The countable homeless population of the UK — the people living on the streets and in shelters, not including people sofa-surfing — is 307,000, about 1 in 200. In some places, it's as high as one in 27.
The numbers are up across the board, in every region and for every kind of homelessness.
The UK has been a living laboratory for two catastrophic experiments: the first is the deliberate creation of a housing bubble, starting with Thatcher's plan to sell public housing to residents (a generation later, that housing is largely owned by private landlords who charge scorching rents to a new generation of poor people), fuelled by "house-flipper" programmes on public TV, tax breaks for property speculators, artificially low interest rates, lax lending rules, and the dismantling of tenancy protections.
The other experiment has been running for only a decade: the Tory austerity experiment, which hypothesised that the reason people took public assistance was that they were insufficiently motivated to work — and not that wages were too low, and housing too expensive, to make ends meet. A cruel decade later, and one in 200 people are now homeless, unable to find higher paying work and lower rents.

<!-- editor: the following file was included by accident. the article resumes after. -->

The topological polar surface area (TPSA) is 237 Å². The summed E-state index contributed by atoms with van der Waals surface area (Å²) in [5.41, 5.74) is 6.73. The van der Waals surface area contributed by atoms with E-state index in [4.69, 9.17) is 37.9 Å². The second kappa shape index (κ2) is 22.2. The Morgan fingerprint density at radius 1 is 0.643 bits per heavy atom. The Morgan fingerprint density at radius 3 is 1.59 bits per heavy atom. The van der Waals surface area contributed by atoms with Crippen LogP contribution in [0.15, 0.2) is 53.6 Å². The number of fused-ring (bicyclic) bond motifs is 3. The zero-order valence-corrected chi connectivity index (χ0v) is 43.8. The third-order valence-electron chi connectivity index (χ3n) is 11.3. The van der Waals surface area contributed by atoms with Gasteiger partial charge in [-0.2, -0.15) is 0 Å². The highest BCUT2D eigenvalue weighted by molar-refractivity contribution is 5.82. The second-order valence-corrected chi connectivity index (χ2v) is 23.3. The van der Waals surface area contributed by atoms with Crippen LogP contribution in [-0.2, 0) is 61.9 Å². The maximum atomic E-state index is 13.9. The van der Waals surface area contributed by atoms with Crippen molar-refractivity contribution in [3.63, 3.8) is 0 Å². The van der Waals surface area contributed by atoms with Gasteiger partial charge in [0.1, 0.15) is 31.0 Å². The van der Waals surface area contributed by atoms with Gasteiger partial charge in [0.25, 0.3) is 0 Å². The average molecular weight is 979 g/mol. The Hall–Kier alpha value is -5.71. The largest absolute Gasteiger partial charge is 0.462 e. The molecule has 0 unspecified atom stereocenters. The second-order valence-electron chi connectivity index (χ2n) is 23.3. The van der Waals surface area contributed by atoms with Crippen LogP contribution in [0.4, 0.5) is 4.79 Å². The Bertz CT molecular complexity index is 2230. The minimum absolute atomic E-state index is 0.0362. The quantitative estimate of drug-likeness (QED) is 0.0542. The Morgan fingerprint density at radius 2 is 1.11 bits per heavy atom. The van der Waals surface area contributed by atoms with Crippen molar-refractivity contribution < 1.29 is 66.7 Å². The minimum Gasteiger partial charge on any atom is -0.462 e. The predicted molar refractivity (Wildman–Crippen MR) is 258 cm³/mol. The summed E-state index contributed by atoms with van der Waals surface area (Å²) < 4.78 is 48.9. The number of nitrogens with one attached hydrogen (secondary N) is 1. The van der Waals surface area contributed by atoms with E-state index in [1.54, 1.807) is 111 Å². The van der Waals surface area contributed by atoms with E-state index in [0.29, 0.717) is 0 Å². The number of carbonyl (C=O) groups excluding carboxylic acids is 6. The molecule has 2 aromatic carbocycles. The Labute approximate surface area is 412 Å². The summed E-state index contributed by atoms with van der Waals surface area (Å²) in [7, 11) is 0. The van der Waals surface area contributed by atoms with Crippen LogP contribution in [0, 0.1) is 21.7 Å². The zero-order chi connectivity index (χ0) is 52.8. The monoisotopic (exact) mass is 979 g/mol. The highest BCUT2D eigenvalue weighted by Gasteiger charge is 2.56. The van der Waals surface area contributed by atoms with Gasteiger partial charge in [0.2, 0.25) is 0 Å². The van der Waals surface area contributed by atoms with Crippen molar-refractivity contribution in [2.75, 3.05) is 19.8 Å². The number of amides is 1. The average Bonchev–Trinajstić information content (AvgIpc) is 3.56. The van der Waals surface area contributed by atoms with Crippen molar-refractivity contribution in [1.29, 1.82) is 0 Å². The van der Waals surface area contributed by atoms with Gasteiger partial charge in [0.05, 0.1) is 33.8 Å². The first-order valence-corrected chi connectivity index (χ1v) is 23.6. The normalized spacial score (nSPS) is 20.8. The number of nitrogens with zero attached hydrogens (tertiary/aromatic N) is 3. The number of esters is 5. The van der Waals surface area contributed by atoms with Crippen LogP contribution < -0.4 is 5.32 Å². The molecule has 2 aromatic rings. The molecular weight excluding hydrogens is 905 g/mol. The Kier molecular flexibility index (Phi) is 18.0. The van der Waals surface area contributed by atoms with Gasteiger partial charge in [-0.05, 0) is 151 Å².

Shelter is a human necessity, like food, water, and air. Treat it like an asset at your peril. Governments like to increase the price of assets. Societies suffer when housing prices go up.
Shelter warned earlier this year that more than a million households are at risk of becoming homeless by 2020. Rising numbers of families on low incomes are struggling to pay even the lowest available private sector rents in many areas, leading to ever higher levels of eviction and homelessness.
It calls for more genuinely affordable homes to be built, an end to the local housing allowance freeze, and measures to increase security for tenants in the private sector.
A National Audit Office inquiry in September criticised the government for failing to get a grip on homelessness, despite recorded numbers rising every year since 2010. It said local housing allowance cuts helped fuel the crisis, which costs the taxpayer about £1bn a year. A DCLG spokesperson said: "We are determined to tackle all forms of homelessness, which includes making sure people in temporary accommodation are getting support to keep a roof over their heads.
One in every 200 people in UK are homeless, according to Shelter [Patrick Butler/The Guardian]